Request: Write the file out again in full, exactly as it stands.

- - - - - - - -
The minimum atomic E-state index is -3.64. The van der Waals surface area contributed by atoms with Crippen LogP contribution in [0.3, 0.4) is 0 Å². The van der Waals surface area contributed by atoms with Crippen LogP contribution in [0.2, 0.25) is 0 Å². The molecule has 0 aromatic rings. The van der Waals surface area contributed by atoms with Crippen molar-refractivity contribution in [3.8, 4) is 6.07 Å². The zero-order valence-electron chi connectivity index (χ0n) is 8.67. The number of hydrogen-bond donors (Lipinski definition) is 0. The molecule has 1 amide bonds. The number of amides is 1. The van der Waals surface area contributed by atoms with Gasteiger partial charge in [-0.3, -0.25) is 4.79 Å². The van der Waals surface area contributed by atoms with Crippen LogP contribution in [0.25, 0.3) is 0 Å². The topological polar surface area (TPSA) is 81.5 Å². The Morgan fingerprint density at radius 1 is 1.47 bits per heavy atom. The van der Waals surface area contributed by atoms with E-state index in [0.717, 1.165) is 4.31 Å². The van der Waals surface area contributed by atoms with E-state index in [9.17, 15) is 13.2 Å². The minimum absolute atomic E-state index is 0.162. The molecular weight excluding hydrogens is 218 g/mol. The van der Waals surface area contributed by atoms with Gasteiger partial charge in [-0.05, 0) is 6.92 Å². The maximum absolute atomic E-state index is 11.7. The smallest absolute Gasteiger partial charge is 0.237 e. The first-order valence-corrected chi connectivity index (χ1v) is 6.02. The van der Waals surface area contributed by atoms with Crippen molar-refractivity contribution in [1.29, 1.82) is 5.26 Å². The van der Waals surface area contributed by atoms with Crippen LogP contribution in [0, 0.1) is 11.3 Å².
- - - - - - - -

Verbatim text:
The minimum atomic E-state index is -3.64. The van der Waals surface area contributed by atoms with Crippen LogP contribution in [0.3, 0.4) is 0 Å². The van der Waals surface area contributed by atoms with Crippen LogP contribution in [0.2, 0.25) is 0 Å². The molecule has 0 aromatic rings. The van der Waals surface area contributed by atoms with Crippen molar-refractivity contribution in [3.8, 4) is 6.07 Å². The zero-order valence-electron chi connectivity index (χ0n) is 8.67. The number of hydrogen-bond donors (Lipinski definition) is 0. The molecule has 1 amide bonds. The number of amides is 1. The van der Waals surface area contributed by atoms with Gasteiger partial charge in [-0.3, -0.25) is 4.79 Å². The van der Waals surface area contributed by atoms with Crippen LogP contribution in [0.25, 0.3) is 0 Å². The topological polar surface area (TPSA) is 81.5 Å². The Morgan fingerprint density at radius 1 is 1.47 bits per heavy atom. The van der Waals surface area contributed by atoms with E-state index in [0.717, 1.165) is 4.31 Å². The van der Waals surface area contributed by atoms with E-state index in [9.17, 15) is 13.2 Å². The minimum absolute atomic E-state index is 0.162. The molecular weight excluding hydrogens is 218 g/mol. The van der Waals surface area contributed by atoms with Gasteiger partial charge in [-0.05, 0) is 6.92 Å². The maximum absolute atomic E-state index is 11.7. The smallest absolute Gasteiger partial charge is 0.237 e. The first-order valence-corrected chi connectivity index (χ1v) is 6.02. The van der Waals surface area contributed by atoms with Crippen molar-refractivity contribution in [1.29, 1.82) is 5.26 Å². The van der Waals surface area contributed by atoms with Crippen LogP contribution in [0, 0.1) is 11.3 Å².